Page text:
When the case was called for trial, the solicitor announced that the State would not insist upon a verdict of murder in the first degree, but would ask for a verdict of murder in the second degree or manslaughter as the eyidence might disclose. Whereupon counsel for the prisoner stated that the defendant would admit the killing with a deadly weapon, but no more, and assume the burden of mitigation or self-defense.
The evidence discloses that on 8 November, 1928, the defendant, William J. Glenn, slew the deceased, T. C. Robinson, with a deadly weapon, to wit, a pistol. It appears that the defendant, and two others, were in a small room in the back of a store about 12 by 14 feet, which had but a single door or entrance; that the deceased came into the room and closed the door behind him, thus placing himself between the defendant and the only means of exit; that the deceased asked the defendant what he had said to his wife, as he came through the store, to which the defendant answered, “Not a thing, Till.” In reply, the deceased remarked in an angry tone: “Well, I am damn tired of you Glenns,” and further added, while reaching for his pistol, which was in a holster under his left arm: *81“Damn you, I will kill you.” Whereupon the defendant whipped out his pistol and began firing. The two men clinched, and it was soon discovered that the deceased was mortally wounded.
The following excerpt, taken from the charge, forms the basis of one of defendant’s exceptive assignments of error:
“If the deceased was making a felonious assault upon the defendant at the time he fired, the defendant would not be required to retreat, but if you should find that he was making an ordinary assault upon him, even though you should find that it was an assault with a deadly weapon, but not a felonious assault as I have defined to you, then the defendant would not be permitted to stand his ground and take the life of the deceased, but would be required to retreat.”
The vice of this instruction lies in the fact that it required the defendant to retreat, even though the deceased was assaulting him with a deadly weapon, when there was no avenue of retreat open to the defendant. S. v. Dills, 196 N. C., 457, 146 S. E., 1. The instruction is misleading when applied to the facts of the present case. S. v. Lee, 193 N. C., 321, 136 S. E., 877; S. v. Waldroop, 193 N. C., 12, 135 S. E., 165. The defendant’s back was already to the wall, and the law does not require one to retreat in the face of an assault, felonious or other, when there is no way of escape open to him. S. v. Bost, 192 N. C., 1, 133 S. E., 176.
With respect to the right of self-defense, the decisions are to the effect:
2. That one may kill in defense of himself, or his family, when not actually necessary to prevent death or great bodily harm, if he believes it to be necessary and has a reasonable ground for the belief. S. v. Barrett, 132 N. C., 1005, 43 S. E., 832.
3. That the reasonableness of this belief or apprehension must be judged by the facts and circumstances as they appeared to the party charged at the time of the killing. S. v. Blackwell, 162 N. C., 672, 78 S. E., 316.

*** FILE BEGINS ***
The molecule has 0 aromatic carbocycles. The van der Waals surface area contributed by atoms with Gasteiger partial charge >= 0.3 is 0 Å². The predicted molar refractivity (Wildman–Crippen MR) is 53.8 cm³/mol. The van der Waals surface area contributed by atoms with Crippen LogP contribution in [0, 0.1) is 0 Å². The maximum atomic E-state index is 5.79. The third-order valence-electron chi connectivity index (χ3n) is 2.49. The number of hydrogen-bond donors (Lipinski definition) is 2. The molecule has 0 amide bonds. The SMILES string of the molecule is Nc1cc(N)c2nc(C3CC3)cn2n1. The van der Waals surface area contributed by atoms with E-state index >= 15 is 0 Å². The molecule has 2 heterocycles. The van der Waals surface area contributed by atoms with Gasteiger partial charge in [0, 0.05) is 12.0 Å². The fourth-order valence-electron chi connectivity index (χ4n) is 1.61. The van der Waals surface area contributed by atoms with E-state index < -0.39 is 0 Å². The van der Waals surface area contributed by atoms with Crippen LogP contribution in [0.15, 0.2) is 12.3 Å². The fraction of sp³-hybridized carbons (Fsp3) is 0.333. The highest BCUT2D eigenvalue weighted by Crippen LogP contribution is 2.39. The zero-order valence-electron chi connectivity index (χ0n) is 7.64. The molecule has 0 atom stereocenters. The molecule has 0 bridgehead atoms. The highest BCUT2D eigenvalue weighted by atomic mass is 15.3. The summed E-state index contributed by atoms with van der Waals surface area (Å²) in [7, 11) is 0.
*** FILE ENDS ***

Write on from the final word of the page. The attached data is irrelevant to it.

4. That the jury and not the party charged, is to determine the reasonableness of the belief or apprehension upon which he acted. S. v. Nash, 88 N. C., 618.
There is a distinction made by the text-writers on criminal law, which seems to be reasonable and supported by authority, between assaults with felonious intent and assaults without such intent. “In the latter, the person assaulted may not stand his ground and kill his adversary if there is any way of escape open to him, though he is allowed to repel force by force and give blow for blow. In the former class, where the *82attack is made with murderous intent, the person attacked is under no obligation to fly, but may stand his ground and kill his adversary, if need be.” 2 Bishop’s Criminal Law, sec. 6333, and cases cited. It is said in 1 East Pleas of the Crown, 271: “A man may repel force by force in defense of his person, habitation, or property against one who manifestly intends or endeavors by violence to commit a felony, such as murder, rape, burglary, robbery, and the like, upon either. In these cases he is not obliged to retreat, but may pursue his adversary until he has secured himself from all danger, and if he kill him in so doing it is called justifiable self-defense.” The American doctrine is to the same effect. See S. v. Hough, 138 N. C., 665, 50 S. E., 709, and S. v. Dixon, 75 N. C., 275.
In the exercise of the right of self-defense, more force must not be used than is reasonably necessary under the circumstances, and if excessive force or unnecessary violence be used, the party charged will be guilty of manslaughter, at least (S. v. Robinson, 188 N. C., 784, 125 S. E., 617), but the law does not require juries to measure with exactness and nicety the amount of force used, if one is really acting in self-defense. S. v. Pugh, 101 N. C., 737, 7 S. E., 757.
There are other exceptions appearing on the record, worthy of consideration, but as they may not arise on another hearing, we shall not consider them now.
For the error, as indicated, a new trial must be awarded, and it is so ordered.